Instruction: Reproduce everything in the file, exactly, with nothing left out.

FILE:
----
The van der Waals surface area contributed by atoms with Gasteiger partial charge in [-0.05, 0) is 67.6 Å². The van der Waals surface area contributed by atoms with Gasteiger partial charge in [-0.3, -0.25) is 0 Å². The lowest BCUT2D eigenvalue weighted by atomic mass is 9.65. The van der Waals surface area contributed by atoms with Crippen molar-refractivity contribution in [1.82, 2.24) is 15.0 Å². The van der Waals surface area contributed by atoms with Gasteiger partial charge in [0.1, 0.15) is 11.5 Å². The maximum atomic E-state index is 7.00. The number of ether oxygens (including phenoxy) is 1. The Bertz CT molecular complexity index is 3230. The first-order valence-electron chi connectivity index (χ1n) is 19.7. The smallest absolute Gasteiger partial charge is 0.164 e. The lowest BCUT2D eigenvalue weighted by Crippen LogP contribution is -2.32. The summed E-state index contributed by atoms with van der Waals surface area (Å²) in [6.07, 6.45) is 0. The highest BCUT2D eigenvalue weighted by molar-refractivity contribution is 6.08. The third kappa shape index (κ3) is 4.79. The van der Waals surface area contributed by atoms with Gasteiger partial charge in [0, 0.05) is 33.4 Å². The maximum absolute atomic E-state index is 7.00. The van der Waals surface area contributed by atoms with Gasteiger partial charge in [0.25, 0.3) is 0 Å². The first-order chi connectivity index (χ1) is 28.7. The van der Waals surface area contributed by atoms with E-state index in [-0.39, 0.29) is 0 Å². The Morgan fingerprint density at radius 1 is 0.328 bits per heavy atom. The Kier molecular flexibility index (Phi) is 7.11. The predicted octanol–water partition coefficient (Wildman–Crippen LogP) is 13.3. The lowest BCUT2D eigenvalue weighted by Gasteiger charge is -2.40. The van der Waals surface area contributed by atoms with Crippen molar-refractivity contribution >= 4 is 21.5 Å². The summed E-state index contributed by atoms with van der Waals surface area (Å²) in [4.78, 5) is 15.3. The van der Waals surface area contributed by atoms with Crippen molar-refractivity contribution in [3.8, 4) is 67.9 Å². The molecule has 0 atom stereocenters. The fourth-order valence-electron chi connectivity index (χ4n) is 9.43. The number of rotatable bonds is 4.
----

The van der Waals surface area contributed by atoms with Gasteiger partial charge in [-0.05, 0) is 67.6 Å². The van der Waals surface area contributed by atoms with Gasteiger partial charge in [-0.3, -0.25) is 0 Å². The lowest BCUT2D eigenvalue weighted by atomic mass is 9.65. The van der Waals surface area contributed by atoms with Crippen molar-refractivity contribution in [1.82, 2.24) is 15.0 Å². The van der Waals surface area contributed by atoms with Gasteiger partial charge in [0.1, 0.15) is 11.5 Å². The maximum atomic E-state index is 7.00. The number of ether oxygens (including phenoxy) is 1. The Bertz CT molecular complexity index is 3230. The first-order valence-electron chi connectivity index (χ1n) is 19.7. The smallest absolute Gasteiger partial charge is 0.164 e. The lowest BCUT2D eigenvalue weighted by Crippen LogP contribution is -2.32. The summed E-state index contributed by atoms with van der Waals surface area (Å²) in [6.07, 6.45) is 0. The highest BCUT2D eigenvalue weighted by molar-refractivity contribution is 6.08. The third kappa shape index (κ3) is 4.79. The van der Waals surface area contributed by atoms with Gasteiger partial charge in [0, 0.05) is 33.4 Å². The maximum absolute atomic E-state index is 7.00. The van der Waals surface area contributed by atoms with Gasteiger partial charge in [0.25, 0.3) is 0 Å². The first-order chi connectivity index (χ1) is 28.7. The van der Waals surface area contributed by atoms with E-state index in [-0.39, 0.29) is 0 Å². The Morgan fingerprint density at radius 1 is 0.328 bits per heavy atom. The Kier molecular flexibility index (Phi) is 7.11. The predicted octanol–water partition coefficient (Wildman–Crippen LogP) is 13.3. The lowest BCUT2D eigenvalue weighted by Gasteiger charge is -2.40. The van der Waals surface area contributed by atoms with Crippen molar-refractivity contribution >= 4 is 21.5 Å². The summed E-state index contributed by atoms with van der Waals surface area (Å²) in [4.78, 5) is 15.3. The van der Waals surface area contributed by atoms with Crippen molar-refractivity contribution in [3.8, 4) is 67.9 Å². The molecule has 0 atom stereocenters. The fourth-order valence-electron chi connectivity index (χ4n) is 9.43. The number of rotatable bonds is 4.